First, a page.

Can We Prevent a Second Coronavirus Lockdown?
IN TODAY’S MEDICAL NEWS: Can We Prevent a Second Coronavirus Lockdown?
British Columbia’s Provincial Health Officer and top doctor, Dr. Bonnie Henry, recently said, “we’ve never had a pandemic in recorded history that has not had a second wave.” But whether it is a second wave, or a continued first tidal wave with multiple ripples (or however SARS-CoV2 sticks around), COVID-19 is here to stay and spread rapidly until – one way or the other – we reach herd immunity. The question then becomes: how can we get back to at least semi-normal as safely and quickly as possible (without the benefit of a safe, effective and widely available vaccine, which we simply cannot bank on based on history alone) while we prevent a second Coronavirus lockdown?
In How to Avoid Another Lockdown, Max Nisen notes that the hasty, sometimes indiscriminate re-opening of some social events and indoor businesses (e.g., bars) has led to a resurgence in COVID-19 cases– not at all an unreasonable observation. He then writes, “reopening only works if people feel safe.” Not much is closer to the truth than that. A question begged, of course, is what are ways we might get to people feeling reasonably safe?
Reducing Transmission Risk Versus Safe Viral Spread
Because of the way the outbreak was initially handled in the U.S., many still believe the key to safety is continued aggressive suppression of viral spread through extended quarantine. I would argue that this is virtually impossible. This virus is now deeply entrenched in the United States. Experts have believed and the CDC now officially states that the penetrance is ten times (or more) the number tested and confirmed to have it. This is largely due to many in the population handling the infection (with asymptomatic or exceedingly mild infections) fairly well, especially those in our “herd” that are under 45 years old (notably, I’ll be 52 next month). Trying to suppress SARS-CoV2 and the often mild disease it causes will only delay the inevitable. Nisen’s suggestion of “cracking down on businesses that don’t require distancing, closing those like nightclubs that never should have been opened, boosting contact-tracing and isolation efforts and enforcing broad mask use” in order to “significantly reduce transmission risk” is one important prong of the effort to address the spread, but a problem occurs when this type of sensible effort is combined with a more draconian approach. Where shut-down orders are as indiscriminate and overrated as the aforementioned indiscriminate re-openings, problems occur. For instance, why are we opening bars before gyms in some areas? In both, people are in closed environments but in one instance engaging in immune strengthening behavior (gym), versus immunocompromising behavior (imbibing alcohol)? Whether we like it or not, until herd immunity is established — whether by the safest possible transmission, vaccine, or both — the virus is going to spread. At best, we can only delay it, though to try to do so with harsh measures that have major societal ramifications on health and well-being in other ways in the hopes a vaccine will soon be available ignores both history and public-health experts well versed in the social determinants of health.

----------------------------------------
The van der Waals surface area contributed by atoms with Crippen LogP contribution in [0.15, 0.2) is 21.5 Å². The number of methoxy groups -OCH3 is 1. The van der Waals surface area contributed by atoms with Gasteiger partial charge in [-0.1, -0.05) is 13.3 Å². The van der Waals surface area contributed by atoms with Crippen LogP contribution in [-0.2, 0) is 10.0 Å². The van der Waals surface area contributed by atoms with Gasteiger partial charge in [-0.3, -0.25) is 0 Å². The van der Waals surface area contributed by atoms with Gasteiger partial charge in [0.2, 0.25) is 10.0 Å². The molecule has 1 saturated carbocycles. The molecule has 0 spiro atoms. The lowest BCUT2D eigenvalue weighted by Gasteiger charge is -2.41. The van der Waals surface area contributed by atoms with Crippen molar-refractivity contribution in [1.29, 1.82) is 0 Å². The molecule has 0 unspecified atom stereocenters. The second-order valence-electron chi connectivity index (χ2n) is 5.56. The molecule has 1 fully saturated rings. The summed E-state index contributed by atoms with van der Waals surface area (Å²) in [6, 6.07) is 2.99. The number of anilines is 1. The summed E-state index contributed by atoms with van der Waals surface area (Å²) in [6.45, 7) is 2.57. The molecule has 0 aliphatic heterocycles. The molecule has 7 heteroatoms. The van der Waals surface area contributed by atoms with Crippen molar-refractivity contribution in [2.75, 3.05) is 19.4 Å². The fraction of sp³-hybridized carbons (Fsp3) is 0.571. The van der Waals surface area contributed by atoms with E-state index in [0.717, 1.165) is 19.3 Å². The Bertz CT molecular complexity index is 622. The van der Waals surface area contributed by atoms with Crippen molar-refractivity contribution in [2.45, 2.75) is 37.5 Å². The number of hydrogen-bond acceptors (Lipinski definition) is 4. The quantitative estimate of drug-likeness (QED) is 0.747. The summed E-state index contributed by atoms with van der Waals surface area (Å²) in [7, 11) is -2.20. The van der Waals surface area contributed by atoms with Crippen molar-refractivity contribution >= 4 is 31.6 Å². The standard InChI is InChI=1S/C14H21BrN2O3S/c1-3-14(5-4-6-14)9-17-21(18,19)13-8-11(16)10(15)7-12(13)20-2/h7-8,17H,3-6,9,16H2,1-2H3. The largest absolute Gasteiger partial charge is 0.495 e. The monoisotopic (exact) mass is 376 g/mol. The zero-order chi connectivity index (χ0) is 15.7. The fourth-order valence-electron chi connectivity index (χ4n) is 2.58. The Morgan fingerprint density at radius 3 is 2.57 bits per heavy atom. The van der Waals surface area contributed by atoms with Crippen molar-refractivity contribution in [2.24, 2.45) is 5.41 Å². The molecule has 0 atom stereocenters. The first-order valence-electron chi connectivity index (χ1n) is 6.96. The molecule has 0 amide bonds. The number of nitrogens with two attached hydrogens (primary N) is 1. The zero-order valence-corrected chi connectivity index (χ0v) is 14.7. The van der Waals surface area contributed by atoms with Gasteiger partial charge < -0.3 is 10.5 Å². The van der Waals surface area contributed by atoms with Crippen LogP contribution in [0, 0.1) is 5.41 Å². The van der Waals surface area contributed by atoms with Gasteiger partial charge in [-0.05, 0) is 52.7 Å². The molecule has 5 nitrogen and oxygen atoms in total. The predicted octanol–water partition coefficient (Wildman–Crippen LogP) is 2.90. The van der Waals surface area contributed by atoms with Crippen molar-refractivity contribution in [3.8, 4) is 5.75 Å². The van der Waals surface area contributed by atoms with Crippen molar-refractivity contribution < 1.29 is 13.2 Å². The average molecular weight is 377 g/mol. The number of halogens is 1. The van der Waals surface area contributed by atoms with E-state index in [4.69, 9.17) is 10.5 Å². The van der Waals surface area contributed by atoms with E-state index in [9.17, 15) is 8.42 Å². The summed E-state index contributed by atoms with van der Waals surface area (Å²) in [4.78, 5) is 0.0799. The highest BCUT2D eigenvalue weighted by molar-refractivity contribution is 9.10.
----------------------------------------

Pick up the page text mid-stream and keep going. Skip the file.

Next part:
The only likely path we have to the ultimate “all clear” is the safest viral spread to herd immunity that we can muster. In fact, it seems our only reliable path. I am not as confident as Dr. Fauci seems to be that there will be a vaccine anytime soon. Why not? There has never been a successful Coronavirus vaccine in the past, and the notion we will have a highly effective, low risk vaccine available quickly to millions who are willing to utilize it, is wishful (if laudable) thinking. It defies history in terms of vaccine development, acceptance (especially one whose development has been fast-tracked) and challenges of fair distribution to believe we’ll have a “perfect” vaccine anytime soon. While I pray Dr. Fauci is correct, the idea of putting all our eggs in the vaccine basket, or a therapeutic of widespread applicability with high benefit to low risk ratio, would be unwise. Even if we do develop a vaccine with reasonable efficacy, the odds are high that it will not have the best possible benefit to risk ratio that only time and refinement would provide.
BOTTOM LINE: A To-Do List is Needed to Prevent a Second Coronavirus Lockdown
Could we develop a national “to-do list” of steps, a handbook, of sorts, that would allow the virus to spread through the healthy low risk first as much as possible, in a reasonably controlled manner? Such a list would avoid the “invite some really sick people with COVID-19 over to an apartment and stuff 50 young, intoxicated but otherwise healthy, people in a circle around them while they cough in everyone’s face” approach (obviously an extreme example, but to be clear, I am using it to make a point). Please remember: the virus will continue to spread one way or the other. Let’s pray for a safe, effective, widely distributable vaccine, absolutely. But as praying and wishing in and of themselves are not plans, I posit that we need to have an actionable plan in the meantime. This type of plan will engender the safest path to herd immunity and save us from harsh lockdowns with their inevitable self-inflicting damage – damage that is increasingly linked not just to decreased quality of life, but to death itself.
Cases are up, yes. But death trends are down. And we could quite possibly keep that relationship (i.e., cases up, death trends down) going if we find a path to continue, and possibly improve upon that trend. For that to happen, we will almost assuredly need a detailed national vertical interdiction plan. Maybe it’s time for a national handbook to herd immunity with maximum safety that helps us thread the needle between “all or nothing” we so desperately need.